JAX London, 4–7 October 2021
The Conference for Java & Software Innovation

On concurrency and parallelism in the JVMverse

This talk originates from the archive. To the CURRENT program
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Tuesday, October 9 2018
11:30 - 12:20

When Java first came out, it advocated shared memory multi-threading as the way of handling concurrency and parallelism. Over the last 20 years, Java has slowly been evolving away from this dire decision. Also over the last 20 years, the JVM has ceased being an engine just for Java but has been bringing new languages onto the platform: Groovy, JRuby, Clojure, Kotlin, Ceylon, to name just a few. Often the new languages had features that Java coveted and eventually incorporated, directly or indirectly. Recent mutterings of supporting coroutines so as to deal with single threaded, I/O focused concurrency appear to show envy of Node and JavaScript. Is this a good feature for JVM-based languages to covet? Why not properly support channels and lightweight processes as Go has? Or channels and heavyweight processes as Rust has? Is it that the JVMverse already has such ways of working with concurrency and parallelism, and people do not know about them, or is it that the JVMverse is bereft of doing concurrency and parallelism correctly? Is a 1950s single CPU, operating system viewpoint on concurrency and parallelism still relevant in 2018?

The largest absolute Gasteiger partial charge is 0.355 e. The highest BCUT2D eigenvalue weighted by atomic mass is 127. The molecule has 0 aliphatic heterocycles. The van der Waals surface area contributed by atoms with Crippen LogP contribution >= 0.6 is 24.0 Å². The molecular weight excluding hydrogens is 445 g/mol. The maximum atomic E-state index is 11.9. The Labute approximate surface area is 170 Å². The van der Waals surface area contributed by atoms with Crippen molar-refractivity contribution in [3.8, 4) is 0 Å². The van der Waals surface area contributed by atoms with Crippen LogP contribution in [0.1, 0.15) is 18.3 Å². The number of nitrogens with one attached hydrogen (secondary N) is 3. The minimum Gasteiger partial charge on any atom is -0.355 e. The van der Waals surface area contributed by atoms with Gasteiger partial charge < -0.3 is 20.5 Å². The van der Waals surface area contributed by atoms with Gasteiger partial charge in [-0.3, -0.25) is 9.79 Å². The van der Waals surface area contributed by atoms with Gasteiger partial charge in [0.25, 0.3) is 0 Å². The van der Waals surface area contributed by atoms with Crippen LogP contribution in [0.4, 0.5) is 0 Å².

In this session, we will unpack some aspects of this – dictated by interaction with the audience.

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